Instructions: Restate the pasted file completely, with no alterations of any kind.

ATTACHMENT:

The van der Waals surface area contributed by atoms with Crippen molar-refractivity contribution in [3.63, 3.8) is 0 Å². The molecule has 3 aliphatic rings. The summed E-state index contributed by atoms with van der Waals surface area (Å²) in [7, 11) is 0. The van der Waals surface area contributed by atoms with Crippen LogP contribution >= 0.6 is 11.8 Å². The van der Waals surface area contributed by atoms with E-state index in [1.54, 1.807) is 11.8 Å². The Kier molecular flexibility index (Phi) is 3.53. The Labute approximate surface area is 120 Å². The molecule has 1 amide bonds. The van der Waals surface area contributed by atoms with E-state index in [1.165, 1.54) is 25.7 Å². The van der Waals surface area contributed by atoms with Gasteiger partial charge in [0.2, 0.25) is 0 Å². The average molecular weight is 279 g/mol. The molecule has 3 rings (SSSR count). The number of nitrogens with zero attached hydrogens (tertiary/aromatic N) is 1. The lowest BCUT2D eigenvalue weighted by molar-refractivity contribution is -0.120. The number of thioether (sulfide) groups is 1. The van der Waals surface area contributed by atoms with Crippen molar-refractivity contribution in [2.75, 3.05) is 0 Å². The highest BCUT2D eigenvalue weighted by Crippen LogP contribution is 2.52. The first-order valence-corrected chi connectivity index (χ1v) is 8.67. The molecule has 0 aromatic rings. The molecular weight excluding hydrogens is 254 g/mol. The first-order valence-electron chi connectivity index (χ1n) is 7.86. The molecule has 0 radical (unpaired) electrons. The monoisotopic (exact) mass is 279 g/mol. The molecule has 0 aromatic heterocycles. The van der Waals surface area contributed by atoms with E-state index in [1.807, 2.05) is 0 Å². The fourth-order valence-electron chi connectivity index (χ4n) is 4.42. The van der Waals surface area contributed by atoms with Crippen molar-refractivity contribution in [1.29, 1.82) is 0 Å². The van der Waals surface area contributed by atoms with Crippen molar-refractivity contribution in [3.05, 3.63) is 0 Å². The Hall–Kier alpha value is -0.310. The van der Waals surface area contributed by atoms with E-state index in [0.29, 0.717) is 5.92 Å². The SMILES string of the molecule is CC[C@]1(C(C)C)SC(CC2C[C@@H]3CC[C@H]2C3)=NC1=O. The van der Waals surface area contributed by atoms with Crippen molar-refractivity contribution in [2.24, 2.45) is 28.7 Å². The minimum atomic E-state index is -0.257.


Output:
The van der Waals surface area contributed by atoms with Crippen molar-refractivity contribution in [3.63, 3.8) is 0 Å². The molecule has 3 aliphatic rings. The summed E-state index contributed by atoms with van der Waals surface area (Å²) in [7, 11) is 0. The van der Waals surface area contributed by atoms with Crippen LogP contribution >= 0.6 is 11.8 Å². The van der Waals surface area contributed by atoms with E-state index in [1.54, 1.807) is 11.8 Å². The Kier molecular flexibility index (Phi) is 3.53. The Labute approximate surface area is 120 Å². The molecule has 1 amide bonds. The van der Waals surface area contributed by atoms with E-state index in [1.165, 1.54) is 25.7 Å². The van der Waals surface area contributed by atoms with Gasteiger partial charge in [0.2, 0.25) is 0 Å². The average molecular weight is 279 g/mol. The molecule has 3 rings (SSSR count). The number of nitrogens with zero attached hydrogens (tertiary/aromatic N) is 1. The lowest BCUT2D eigenvalue weighted by molar-refractivity contribution is -0.120. The number of thioether (sulfide) groups is 1. The van der Waals surface area contributed by atoms with Crippen molar-refractivity contribution in [2.75, 3.05) is 0 Å². The highest BCUT2D eigenvalue weighted by Crippen LogP contribution is 2.52. The first-order valence-corrected chi connectivity index (χ1v) is 8.67. The molecule has 0 aromatic rings. The molecular weight excluding hydrogens is 254 g/mol. The first-order valence-electron chi connectivity index (χ1n) is 7.86. The molecule has 0 radical (unpaired) electrons. The monoisotopic (exact) mass is 279 g/mol. The molecule has 0 aromatic heterocycles. The van der Waals surface area contributed by atoms with E-state index in [1.807, 2.05) is 0 Å². The fourth-order valence-electron chi connectivity index (χ4n) is 4.42. The van der Waals surface area contributed by atoms with Crippen molar-refractivity contribution in [1.29, 1.82) is 0 Å². The van der Waals surface area contributed by atoms with Crippen molar-refractivity contribution in [3.05, 3.63) is 0 Å². The Hall–Kier alpha value is -0.310. The van der Waals surface area contributed by atoms with E-state index in [0.29, 0.717) is 5.92 Å². The SMILES string of the molecule is CC[C@]1(C(C)C)SC(CC2C[C@@H]3CC[C@H]2C3)=NC1=O. The van der Waals surface area contributed by atoms with Crippen molar-refractivity contribution in [2.24, 2.45) is 28.7 Å². The minimum atomic E-state index is -0.257.